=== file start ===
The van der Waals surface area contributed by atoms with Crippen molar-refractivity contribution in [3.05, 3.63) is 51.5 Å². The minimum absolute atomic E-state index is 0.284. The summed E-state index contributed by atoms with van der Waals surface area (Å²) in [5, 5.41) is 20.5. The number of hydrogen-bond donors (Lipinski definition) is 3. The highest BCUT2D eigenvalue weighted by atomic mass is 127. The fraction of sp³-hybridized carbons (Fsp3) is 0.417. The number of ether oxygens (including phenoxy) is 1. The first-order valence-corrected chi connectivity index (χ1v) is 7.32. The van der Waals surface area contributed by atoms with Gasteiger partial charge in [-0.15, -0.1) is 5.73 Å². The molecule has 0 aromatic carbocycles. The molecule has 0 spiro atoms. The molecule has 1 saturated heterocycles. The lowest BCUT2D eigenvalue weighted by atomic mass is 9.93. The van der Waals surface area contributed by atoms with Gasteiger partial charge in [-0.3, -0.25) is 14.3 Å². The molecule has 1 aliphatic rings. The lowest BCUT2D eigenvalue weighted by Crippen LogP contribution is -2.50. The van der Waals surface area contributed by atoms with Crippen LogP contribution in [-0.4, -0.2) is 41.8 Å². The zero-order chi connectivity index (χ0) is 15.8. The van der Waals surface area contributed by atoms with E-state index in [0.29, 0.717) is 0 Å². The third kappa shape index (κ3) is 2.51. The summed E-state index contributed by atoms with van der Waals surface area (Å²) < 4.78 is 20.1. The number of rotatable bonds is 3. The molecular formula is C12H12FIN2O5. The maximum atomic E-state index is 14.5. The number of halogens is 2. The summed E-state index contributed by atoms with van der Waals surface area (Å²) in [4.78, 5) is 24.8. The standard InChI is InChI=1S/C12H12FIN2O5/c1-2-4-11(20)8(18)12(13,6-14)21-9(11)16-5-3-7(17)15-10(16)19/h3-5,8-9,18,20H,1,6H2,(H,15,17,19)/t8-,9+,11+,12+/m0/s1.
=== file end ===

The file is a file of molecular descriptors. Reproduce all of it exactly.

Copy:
The van der Waals surface area contributed by atoms with Crippen molar-refractivity contribution in [3.05, 3.63) is 51.5 Å². The minimum absolute atomic E-state index is 0.284. The summed E-state index contributed by atoms with van der Waals surface area (Å²) in [5, 5.41) is 20.5. The number of hydrogen-bond donors (Lipinski definition) is 3. The highest BCUT2D eigenvalue weighted by atomic mass is 127. The fraction of sp³-hybridized carbons (Fsp3) is 0.417. The number of ether oxygens (including phenoxy) is 1. The first-order valence-corrected chi connectivity index (χ1v) is 7.32. The van der Waals surface area contributed by atoms with Gasteiger partial charge in [-0.15, -0.1) is 5.73 Å². The molecule has 0 aromatic carbocycles. The molecule has 0 spiro atoms. The molecule has 1 saturated heterocycles. The lowest BCUT2D eigenvalue weighted by atomic mass is 9.93. The van der Waals surface area contributed by atoms with Gasteiger partial charge in [-0.3, -0.25) is 14.3 Å². The molecule has 1 aliphatic rings. The lowest BCUT2D eigenvalue weighted by Crippen LogP contribution is -2.50. The van der Waals surface area contributed by atoms with Crippen LogP contribution in [-0.4, -0.2) is 41.8 Å². The zero-order chi connectivity index (χ0) is 15.8. The van der Waals surface area contributed by atoms with E-state index in [0.29, 0.717) is 0 Å². The third kappa shape index (κ3) is 2.51. The summed E-state index contributed by atoms with van der Waals surface area (Å²) < 4.78 is 20.1. The number of rotatable bonds is 3. The molecular formula is C12H12FIN2O5. The maximum atomic E-state index is 14.5. The number of halogens is 2. The summed E-state index contributed by atoms with van der Waals surface area (Å²) in [4.78, 5) is 24.8. The standard InChI is InChI=1S/C12H12FIN2O5/c1-2-4-11(20)8(18)12(13,6-14)21-9(11)16-5-3-7(17)15-10(16)19/h3-5,8-9,18,20H,1,6H2,(H,15,17,19)/t8-,9+,11+,12+/m0/s1.